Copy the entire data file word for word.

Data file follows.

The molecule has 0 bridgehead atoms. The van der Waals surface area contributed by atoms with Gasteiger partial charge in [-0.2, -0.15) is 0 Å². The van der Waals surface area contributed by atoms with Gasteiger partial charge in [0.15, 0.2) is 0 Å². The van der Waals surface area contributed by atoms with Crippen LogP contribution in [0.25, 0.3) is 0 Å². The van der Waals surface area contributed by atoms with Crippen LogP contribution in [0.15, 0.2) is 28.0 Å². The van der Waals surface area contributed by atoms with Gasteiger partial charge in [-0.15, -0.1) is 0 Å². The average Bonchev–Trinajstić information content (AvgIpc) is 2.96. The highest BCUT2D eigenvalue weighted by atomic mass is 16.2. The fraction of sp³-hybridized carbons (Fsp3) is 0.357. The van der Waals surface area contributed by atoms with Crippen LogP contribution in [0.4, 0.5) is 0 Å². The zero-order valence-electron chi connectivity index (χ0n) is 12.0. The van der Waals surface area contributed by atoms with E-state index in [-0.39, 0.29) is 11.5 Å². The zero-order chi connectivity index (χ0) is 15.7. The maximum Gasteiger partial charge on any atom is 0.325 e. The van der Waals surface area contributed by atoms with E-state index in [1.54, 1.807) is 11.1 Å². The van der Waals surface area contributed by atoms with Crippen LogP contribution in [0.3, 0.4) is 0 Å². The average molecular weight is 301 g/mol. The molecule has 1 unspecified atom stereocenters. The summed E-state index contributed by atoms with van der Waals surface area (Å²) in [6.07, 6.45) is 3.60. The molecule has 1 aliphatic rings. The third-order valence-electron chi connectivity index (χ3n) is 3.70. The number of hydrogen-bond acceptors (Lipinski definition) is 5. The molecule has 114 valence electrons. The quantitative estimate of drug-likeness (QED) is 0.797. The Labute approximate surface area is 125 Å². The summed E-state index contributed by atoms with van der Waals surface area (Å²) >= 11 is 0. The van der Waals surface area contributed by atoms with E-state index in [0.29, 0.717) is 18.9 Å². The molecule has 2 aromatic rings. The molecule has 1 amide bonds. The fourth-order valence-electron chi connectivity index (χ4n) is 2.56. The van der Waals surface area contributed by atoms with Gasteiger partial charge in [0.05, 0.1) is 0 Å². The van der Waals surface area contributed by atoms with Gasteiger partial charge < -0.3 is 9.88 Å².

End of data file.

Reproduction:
The molecule has 0 bridgehead atoms. The van der Waals surface area contributed by atoms with Gasteiger partial charge in [-0.2, -0.15) is 0 Å². The van der Waals surface area contributed by atoms with Gasteiger partial charge in [0.15, 0.2) is 0 Å². The van der Waals surface area contributed by atoms with Crippen LogP contribution in [0.25, 0.3) is 0 Å². The van der Waals surface area contributed by atoms with Crippen LogP contribution in [0.15, 0.2) is 28.0 Å². The van der Waals surface area contributed by atoms with Gasteiger partial charge in [-0.15, -0.1) is 0 Å². The average Bonchev–Trinajstić information content (AvgIpc) is 2.96. The highest BCUT2D eigenvalue weighted by atomic mass is 16.2. The fraction of sp³-hybridized carbons (Fsp3) is 0.357. The van der Waals surface area contributed by atoms with Crippen LogP contribution in [0.4, 0.5) is 0 Å². The zero-order valence-electron chi connectivity index (χ0n) is 12.0. The van der Waals surface area contributed by atoms with E-state index in [-0.39, 0.29) is 11.5 Å². The zero-order chi connectivity index (χ0) is 15.7. The maximum Gasteiger partial charge on any atom is 0.325 e. The van der Waals surface area contributed by atoms with E-state index in [1.54, 1.807) is 11.1 Å². The van der Waals surface area contributed by atoms with Crippen LogP contribution in [0.3, 0.4) is 0 Å². The average molecular weight is 301 g/mol. The molecule has 1 unspecified atom stereocenters. The summed E-state index contributed by atoms with van der Waals surface area (Å²) in [6.07, 6.45) is 3.60. The molecule has 1 aliphatic rings. The third-order valence-electron chi connectivity index (χ3n) is 3.70. The number of hydrogen-bond acceptors (Lipinski definition) is 5. The molecule has 114 valence electrons. The quantitative estimate of drug-likeness (QED) is 0.797. The Labute approximate surface area is 125 Å². The summed E-state index contributed by atoms with van der Waals surface area (Å²) >= 11 is 0. The van der Waals surface area contributed by atoms with E-state index in [0.29, 0.717) is 18.9 Å². The molecule has 2 aromatic rings. The molecule has 1 amide bonds. The fourth-order valence-electron chi connectivity index (χ4n) is 2.56. The van der Waals surface area contributed by atoms with Gasteiger partial charge in [0.05, 0.1) is 0 Å². The van der Waals surface area contributed by atoms with Gasteiger partial charge < -0.3 is 9.88 Å².